Now weedy, overcrept with snaking vines,
Choked-out all once fruitful innocence. Reformed
Arrays verdant, maturing grasses plump with grain;
Farmed and folded: barned beneath God’s grace.


(iv)
Working for the man




Donkeys and peasants; their dogs and children, old women
Creep all-across the fields far-down below my window’s sill.
Drooping, they will lie down soon in shade and shelter,
Seeking refuge from the sun.

Here, my narrow cell creates sweet convent-coolness,
Shelter from that even mightier sun of suns
Beneath whose wilting heat we all creep past,
Donkeys and priests, their monks and novices, nuns.

Field-labour calls the stolid and the strong: plant to sow, reap to harvest.
Priestwise, am I the one to chide them, children, for their simple sins?
Petty theft and blasphemy, drunkenness and lust;
Leaven lifting leaden lives.

Brother Charles, the erudite, can credibly construct new meanings, moralities;
Heady decoctions of God’s word: a craftsman.
The blazing sun all words makes un-readable to me,
Bright refulgence blinds the eye; one word spills into another, meanings lost.

How, when heat and light make all things drooped and blind,
What then to guide the heart, to mind the store of sins
Set all about us? Light slips and slides, mote and beam;
Sightless. Logic only, God’s greatest gift, resists the sin of self.


(v)
Diophantus the creep




Every monastery has its own Diophantus:
That is what Nicoleme the wine-sutler told me.
Some seek after paradise with fasts and prayers
While Diophantus runs to the Abbot with scandal.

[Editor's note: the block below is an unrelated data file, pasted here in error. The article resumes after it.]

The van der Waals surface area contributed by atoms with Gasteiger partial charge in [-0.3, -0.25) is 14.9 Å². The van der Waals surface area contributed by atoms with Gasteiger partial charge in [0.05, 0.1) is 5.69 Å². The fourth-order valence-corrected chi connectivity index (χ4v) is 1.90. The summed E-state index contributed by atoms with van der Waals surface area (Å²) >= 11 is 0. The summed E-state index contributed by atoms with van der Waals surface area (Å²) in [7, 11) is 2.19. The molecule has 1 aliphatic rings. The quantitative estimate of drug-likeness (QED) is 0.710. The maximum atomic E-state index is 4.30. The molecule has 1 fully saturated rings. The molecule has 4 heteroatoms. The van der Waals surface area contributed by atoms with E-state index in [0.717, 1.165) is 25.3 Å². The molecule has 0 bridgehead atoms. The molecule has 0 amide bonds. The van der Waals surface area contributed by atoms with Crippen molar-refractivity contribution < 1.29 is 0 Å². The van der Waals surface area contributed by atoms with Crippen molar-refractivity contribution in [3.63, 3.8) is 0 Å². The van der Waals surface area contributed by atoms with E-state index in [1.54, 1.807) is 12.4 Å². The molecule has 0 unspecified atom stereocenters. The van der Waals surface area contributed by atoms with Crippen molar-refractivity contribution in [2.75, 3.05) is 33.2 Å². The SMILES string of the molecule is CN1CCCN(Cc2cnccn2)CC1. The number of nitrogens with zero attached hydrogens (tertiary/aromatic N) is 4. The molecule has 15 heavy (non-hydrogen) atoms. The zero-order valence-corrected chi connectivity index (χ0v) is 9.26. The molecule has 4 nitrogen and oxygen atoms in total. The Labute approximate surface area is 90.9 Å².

Among the whispered rosaries our Diophantus breaks
News to Abbot Torning of sins real and imagined;
Impugning all his fellow monks.

Torning set Diophantus to the task of watch
When Brother Thomas came to read the books;
Finances and accounts, incomes and outlays of the order.
Brother Thomas reports directly to the Cardinals of Rome.
All of us have heard the tales: Saint Paul appears;
Jesus, even, though His Most Holy Hospitality does
Feed our Thomas bread and fishes in his cell.

Torning wants no sacred manifests in this, his house.
Greater Abbots have been sent swift away by Cardinals
Who need such Holiness to manage on their upward path.
Torning wants no bleak settlement of pigs and beans
Offering up his Holy prayers with rotgut wine and black-bread
In some dried-out backwater in the hills of Spain.
Watch him well, his final words were. Miss nothing.

In the night, the voices came with Diophantus waiting, still, alert
At his peephole into the cell the Abbot kept for visitors.
He scarcely saw the small dark figure deep in conversation
With our portly Thomas, his eyes entrapped by the Angel’s
Towering form, radiant light, with bread and fishes in his hands.
Such hands, such hands: Diophantus wept for such hands.
Torning found him at the matins, stretched out
Before the seventh altar. Prostrate. Weeping in his prayers.

Torning’s elder sister took Diophantus into Paris, by the Seine,
Her Nun’s Hospice. Watch him, Torning told her, he has gone mad.
Diophantus lived out his days in service to the dying.
Pain, fear, contempt and misery, all fell away before his ministering hands.
All spoke of him as angel-like: one truly blessed and blessing.
Torning thanked his luck that he had stopped the rot in time.
The time of wonders is long past, he told himself. There is no need
For miracles and weeping fools in God’s great, good and glorious church.


(vi)
The end of failure




What happens to the fainthearted?
Keeping to this side of the universe
Means that time finishes long before
Their jobs have been completed.

Voyages to other places makes life
Too complex, lets jobs stay uncompleted.
Times, even in those other parts, are too swift
To finish for their own fainthearted.

Light is never easy, moving away,
Always expanding, leaving behind
Dust-skeins that slowly, saggily,
To-gather into gravel, left to settle.

Stars wink out and go to sleep,
Waiting, inanimate, for the next
Go round. The slow breathing
In and out of creation.



Bob Gauldie is a scientist who is reasonably well-known in the little pond of fish science (http://robertgauldie.com). Bob has also paid his dues in the tribal world of University Administration; always an environment that encourages one to be philosophical.